Ad consortium based around LiveRamp’s IdentityLink boosts membership
The new Consortium provides a way for advertisers to target users via email addresses, similar to the way they can on Facebook or Google.
In May, data onboarder LiveRamp announced the launch of an open digital ad consortium that would utilize a single cookie linked back to its IdentityLink ID.
This week, the Advertising ID Consortium announced the addition of 16 other demand- and supply-side members, including Videology, Kargo, Adform, AerServ, Amobee, DataXu, IgnitionOne, Sizmek and Thunder.
Additionally, demand side platform (DSP) The Trade Desk said it will make its ID compatible with the Consortium’s. In May, the two other founding members of the IdentityLink-based Consortium were AppNexus and MediaMath, but now Index Exchange has taken MediaMath’s place.
The new members, AppNexus SVP Patrick McCarthy told me, provide a “critical mass of commitment” so the Consortium can roll out its implementation in Q1.
Essentially, the Consortium lets advertisers target audiences by their email lists, just as they can do with Custom Audiences on Facebook or Custom Match on Google. Publishers and advertisers have been busy over the last year or so attempting to find ways to battle these people-based “walled gardens,” where identified users can be targeted with precision.
Target, for instance, can take 100,000 email addresses of its customers in the Boston area during a snowstorm and target them via matching email addresses on Facebook for ads about discounts on snow gear.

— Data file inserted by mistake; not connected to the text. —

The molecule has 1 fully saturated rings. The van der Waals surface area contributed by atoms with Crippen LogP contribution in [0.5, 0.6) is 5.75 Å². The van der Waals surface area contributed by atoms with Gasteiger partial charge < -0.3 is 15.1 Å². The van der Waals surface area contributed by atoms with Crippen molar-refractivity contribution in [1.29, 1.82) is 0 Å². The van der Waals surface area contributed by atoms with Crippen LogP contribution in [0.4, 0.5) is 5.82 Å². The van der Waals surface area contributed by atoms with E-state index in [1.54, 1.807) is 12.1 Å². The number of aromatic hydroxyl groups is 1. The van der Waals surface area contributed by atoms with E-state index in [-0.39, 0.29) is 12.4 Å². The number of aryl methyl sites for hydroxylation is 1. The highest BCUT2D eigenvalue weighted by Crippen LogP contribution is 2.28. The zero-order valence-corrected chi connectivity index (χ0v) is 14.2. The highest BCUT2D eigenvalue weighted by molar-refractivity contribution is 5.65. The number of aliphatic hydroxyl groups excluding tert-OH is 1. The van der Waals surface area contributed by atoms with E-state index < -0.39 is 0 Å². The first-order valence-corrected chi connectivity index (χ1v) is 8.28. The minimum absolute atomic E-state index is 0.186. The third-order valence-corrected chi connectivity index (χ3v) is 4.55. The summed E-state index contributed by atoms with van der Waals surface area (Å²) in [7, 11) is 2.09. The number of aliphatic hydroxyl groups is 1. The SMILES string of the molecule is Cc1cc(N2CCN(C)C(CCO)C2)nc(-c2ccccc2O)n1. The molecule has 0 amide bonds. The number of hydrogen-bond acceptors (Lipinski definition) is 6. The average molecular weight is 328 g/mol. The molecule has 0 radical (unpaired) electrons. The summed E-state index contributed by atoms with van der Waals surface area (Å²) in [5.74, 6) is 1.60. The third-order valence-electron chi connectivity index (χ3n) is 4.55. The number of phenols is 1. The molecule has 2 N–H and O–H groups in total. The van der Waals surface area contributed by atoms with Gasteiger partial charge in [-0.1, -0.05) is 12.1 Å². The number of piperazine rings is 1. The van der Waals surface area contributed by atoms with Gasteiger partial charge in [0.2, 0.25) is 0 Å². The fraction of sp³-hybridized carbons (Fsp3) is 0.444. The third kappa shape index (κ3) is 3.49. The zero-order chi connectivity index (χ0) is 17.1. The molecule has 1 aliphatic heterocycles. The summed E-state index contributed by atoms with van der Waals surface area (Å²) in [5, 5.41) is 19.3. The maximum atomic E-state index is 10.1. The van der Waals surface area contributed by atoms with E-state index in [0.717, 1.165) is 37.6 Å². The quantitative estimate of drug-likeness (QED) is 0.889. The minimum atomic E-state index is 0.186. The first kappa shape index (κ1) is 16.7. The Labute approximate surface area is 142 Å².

Open Ad ID
With the new Consortium, a single cookie — called the Open Ad ID — is dropped by participants, or a mobile device ID can be used.
LiveRamp’s IdentityLink has matched that cookie or mobile device to an email address in various ways, such as when that user — with that cookie or device ID — has previously identified themselves by logging onto a website in IdentityLink’s network.
So, a website with space for an ad sees that cookie, and the DSP that’s about to bid for that website’s ad space matches that cookie to the email address via an IdentityLink mapping table — in milliseconds, of course.
The advertiser — say, Target — has instructed the DSP to deliver its ad about snow gear discounts to these 75,000 Boston-area email addresses, sees that this cookie matches one of the emails on its list, and the ad is delivered.
The Consortium says that the DSP never actually sees the email address, only an anonymized version, as the matching to the actual address takes place at LiveRamp. The demand- and supply-side members of the Consortium are not required to use this technique for all their targeting and are free to employ their other methods.
IdentityLink also uses email addresses as the connector to match a user’s cookie or mobile device ID with all kinds of other data, such as purchase records. But McCarthy told me that the Consortium only uses the email address to enable this kind of Custom Audiences/Custom Match and that no other user data is made available.
In a statement accompanying the announcement, Adform CTO and co-founder Jakob Bak said that this new Consortium standardizes “around one ID and enables people-based advertising at a scale far beyond the walled gardens,” with a level of transparency that meets “new privacy regulations like the EU’s GDPR [General Data Privacy Regulation].”